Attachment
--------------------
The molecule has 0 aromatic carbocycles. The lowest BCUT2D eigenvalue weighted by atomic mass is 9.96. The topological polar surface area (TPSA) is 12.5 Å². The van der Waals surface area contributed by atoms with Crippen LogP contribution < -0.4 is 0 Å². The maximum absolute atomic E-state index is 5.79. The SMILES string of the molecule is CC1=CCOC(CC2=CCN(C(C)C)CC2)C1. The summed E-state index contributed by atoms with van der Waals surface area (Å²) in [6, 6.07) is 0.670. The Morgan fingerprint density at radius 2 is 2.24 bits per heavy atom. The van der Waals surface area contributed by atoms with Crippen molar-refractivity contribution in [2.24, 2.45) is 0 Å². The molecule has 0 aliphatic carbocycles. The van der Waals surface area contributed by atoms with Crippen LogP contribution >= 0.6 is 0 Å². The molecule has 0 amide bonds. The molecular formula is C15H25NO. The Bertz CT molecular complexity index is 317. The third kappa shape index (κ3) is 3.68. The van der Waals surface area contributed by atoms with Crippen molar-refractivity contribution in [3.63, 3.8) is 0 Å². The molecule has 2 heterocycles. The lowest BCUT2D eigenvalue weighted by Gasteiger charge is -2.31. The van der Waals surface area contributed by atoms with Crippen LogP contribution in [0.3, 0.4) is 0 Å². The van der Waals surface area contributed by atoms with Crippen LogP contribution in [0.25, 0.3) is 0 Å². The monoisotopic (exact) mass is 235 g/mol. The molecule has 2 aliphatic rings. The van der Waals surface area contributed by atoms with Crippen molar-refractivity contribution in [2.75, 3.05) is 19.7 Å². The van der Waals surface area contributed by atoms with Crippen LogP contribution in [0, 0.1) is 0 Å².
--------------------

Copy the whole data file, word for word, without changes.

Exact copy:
The molecule has 0 aromatic carbocycles. The lowest BCUT2D eigenvalue weighted by atomic mass is 9.96. The topological polar surface area (TPSA) is 12.5 Å². The van der Waals surface area contributed by atoms with Crippen LogP contribution < -0.4 is 0 Å². The maximum absolute atomic E-state index is 5.79. The SMILES string of the molecule is CC1=CCOC(CC2=CCN(C(C)C)CC2)C1. The summed E-state index contributed by atoms with van der Waals surface area (Å²) in [6, 6.07) is 0.670. The Morgan fingerprint density at radius 2 is 2.24 bits per heavy atom. The van der Waals surface area contributed by atoms with Crippen molar-refractivity contribution in [2.24, 2.45) is 0 Å². The molecule has 0 aliphatic carbocycles. The van der Waals surface area contributed by atoms with Crippen LogP contribution >= 0.6 is 0 Å². The molecule has 0 amide bonds. The molecular formula is C15H25NO. The Bertz CT molecular complexity index is 317. The third kappa shape index (κ3) is 3.68. The van der Waals surface area contributed by atoms with Crippen molar-refractivity contribution in [3.63, 3.8) is 0 Å². The molecule has 2 heterocycles. The lowest BCUT2D eigenvalue weighted by Gasteiger charge is -2.31. The van der Waals surface area contributed by atoms with Crippen LogP contribution in [0.3, 0.4) is 0 Å². The van der Waals surface area contributed by atoms with Crippen LogP contribution in [0.25, 0.3) is 0 Å². The monoisotopic (exact) mass is 235 g/mol. The molecule has 2 aliphatic rings. The van der Waals surface area contributed by atoms with Crippen molar-refractivity contribution in [2.75, 3.05) is 19.7 Å². The van der Waals surface area contributed by atoms with Crippen LogP contribution in [0, 0.1) is 0 Å².